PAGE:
Am höchsten bewertete kritische Rezension
am 22. Februar 2017
The premise of the feature is that society has overcome the problems of criminality by regularly indulging in so-called "Purge nights", when all crimes are legal for a 12 hour period. Such a concept operates in the best tradition of science fiction and is a natural follow on to the works of Aldous Huxley or Jennifer Stephens.
While the film has the opportunity to explore mankind's existence in such a society, it often skirts around weightier topics and heads towards gratuitous violence, with a prudish disinterest in exploring the other menagerie of crimes beyond murder. Where as the money laundering? Where were the bank heists? Where was the blood doping at a major international sporting event? The collective lack of willingness to explore the concept shows that there is a palpable lack of imagination from the authors and this ultimately says more about them than it does about the core themes of the film.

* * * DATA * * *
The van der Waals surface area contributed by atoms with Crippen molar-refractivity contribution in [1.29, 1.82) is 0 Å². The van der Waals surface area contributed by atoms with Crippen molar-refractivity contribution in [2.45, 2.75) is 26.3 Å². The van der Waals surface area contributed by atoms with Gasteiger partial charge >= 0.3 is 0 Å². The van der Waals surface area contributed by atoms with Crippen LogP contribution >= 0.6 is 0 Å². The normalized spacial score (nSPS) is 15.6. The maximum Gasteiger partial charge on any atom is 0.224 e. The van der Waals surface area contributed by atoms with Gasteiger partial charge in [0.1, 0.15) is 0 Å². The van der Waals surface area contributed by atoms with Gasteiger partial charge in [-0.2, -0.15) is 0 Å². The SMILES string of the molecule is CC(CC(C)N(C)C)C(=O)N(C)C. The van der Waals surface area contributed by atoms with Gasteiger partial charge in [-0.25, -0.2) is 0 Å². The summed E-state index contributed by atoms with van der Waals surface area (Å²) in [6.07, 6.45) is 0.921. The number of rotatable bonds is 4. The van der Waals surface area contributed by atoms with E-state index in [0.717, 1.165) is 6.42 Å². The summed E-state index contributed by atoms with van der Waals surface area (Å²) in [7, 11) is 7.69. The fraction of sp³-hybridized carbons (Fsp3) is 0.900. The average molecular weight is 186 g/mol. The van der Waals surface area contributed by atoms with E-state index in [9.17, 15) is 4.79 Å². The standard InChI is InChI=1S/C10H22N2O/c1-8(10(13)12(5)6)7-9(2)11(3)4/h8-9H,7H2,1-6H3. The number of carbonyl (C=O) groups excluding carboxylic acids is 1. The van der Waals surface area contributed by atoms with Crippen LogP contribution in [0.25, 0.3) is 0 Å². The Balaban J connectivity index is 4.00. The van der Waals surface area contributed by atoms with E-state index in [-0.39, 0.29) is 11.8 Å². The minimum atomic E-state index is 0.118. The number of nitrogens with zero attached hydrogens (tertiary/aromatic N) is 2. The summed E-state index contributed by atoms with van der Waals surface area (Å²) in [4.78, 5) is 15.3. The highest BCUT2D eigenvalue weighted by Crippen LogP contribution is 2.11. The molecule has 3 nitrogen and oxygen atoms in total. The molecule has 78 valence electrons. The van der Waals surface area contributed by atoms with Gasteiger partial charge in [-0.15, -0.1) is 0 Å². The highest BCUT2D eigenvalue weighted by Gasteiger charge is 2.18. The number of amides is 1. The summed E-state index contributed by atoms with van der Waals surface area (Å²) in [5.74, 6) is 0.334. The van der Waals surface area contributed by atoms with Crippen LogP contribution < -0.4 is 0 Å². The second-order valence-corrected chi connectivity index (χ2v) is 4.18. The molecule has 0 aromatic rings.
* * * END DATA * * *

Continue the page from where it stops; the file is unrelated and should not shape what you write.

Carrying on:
The ending is unsatisfying and does not follow the direction of the film. Most jarringly, the father figure - who is demonstrably the main protagonist of the feature - is the only character to traverse an arc over the course of the film, and yet dies ten minutes from the end and before this arc can be fully realised (and indeed, by killing him off, one is left asking what was the point?). If any of the family needed to die for dramatic effect and to close the story, it should have been the mother, so as to complete the father's transition from flag-waving purge enthusiast to ardent abolitionist.